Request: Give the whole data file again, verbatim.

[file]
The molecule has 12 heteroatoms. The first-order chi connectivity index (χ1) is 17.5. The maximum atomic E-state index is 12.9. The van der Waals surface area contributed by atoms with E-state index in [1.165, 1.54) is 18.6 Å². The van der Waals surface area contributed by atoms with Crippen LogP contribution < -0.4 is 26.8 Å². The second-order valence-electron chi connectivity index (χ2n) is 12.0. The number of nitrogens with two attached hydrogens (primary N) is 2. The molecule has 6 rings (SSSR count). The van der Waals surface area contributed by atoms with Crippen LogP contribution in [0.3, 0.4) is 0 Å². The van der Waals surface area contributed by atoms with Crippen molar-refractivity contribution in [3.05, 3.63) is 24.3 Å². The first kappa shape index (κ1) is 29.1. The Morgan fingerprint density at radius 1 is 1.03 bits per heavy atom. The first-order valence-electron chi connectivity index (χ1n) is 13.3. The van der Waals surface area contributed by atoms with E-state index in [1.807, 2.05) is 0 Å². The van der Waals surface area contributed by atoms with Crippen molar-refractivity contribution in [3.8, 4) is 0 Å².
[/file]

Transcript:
The molecule has 12 heteroatoms. The first-order chi connectivity index (χ1) is 17.5. The maximum atomic E-state index is 12.9. The van der Waals surface area contributed by atoms with E-state index in [1.165, 1.54) is 18.6 Å². The van der Waals surface area contributed by atoms with Crippen LogP contribution < -0.4 is 26.8 Å². The second-order valence-electron chi connectivity index (χ2n) is 12.0. The number of nitrogens with two attached hydrogens (primary N) is 2. The molecule has 6 rings (SSSR count). The van der Waals surface area contributed by atoms with Crippen LogP contribution in [0.3, 0.4) is 0 Å². The van der Waals surface area contributed by atoms with Crippen molar-refractivity contribution in [3.05, 3.63) is 24.3 Å². The first kappa shape index (κ1) is 29.1. The Morgan fingerprint density at radius 1 is 1.03 bits per heavy atom. The first-order valence-electron chi connectivity index (χ1n) is 13.3. The van der Waals surface area contributed by atoms with E-state index in [1.807, 2.05) is 0 Å². The van der Waals surface area contributed by atoms with Crippen molar-refractivity contribution in [3.8, 4) is 0 Å².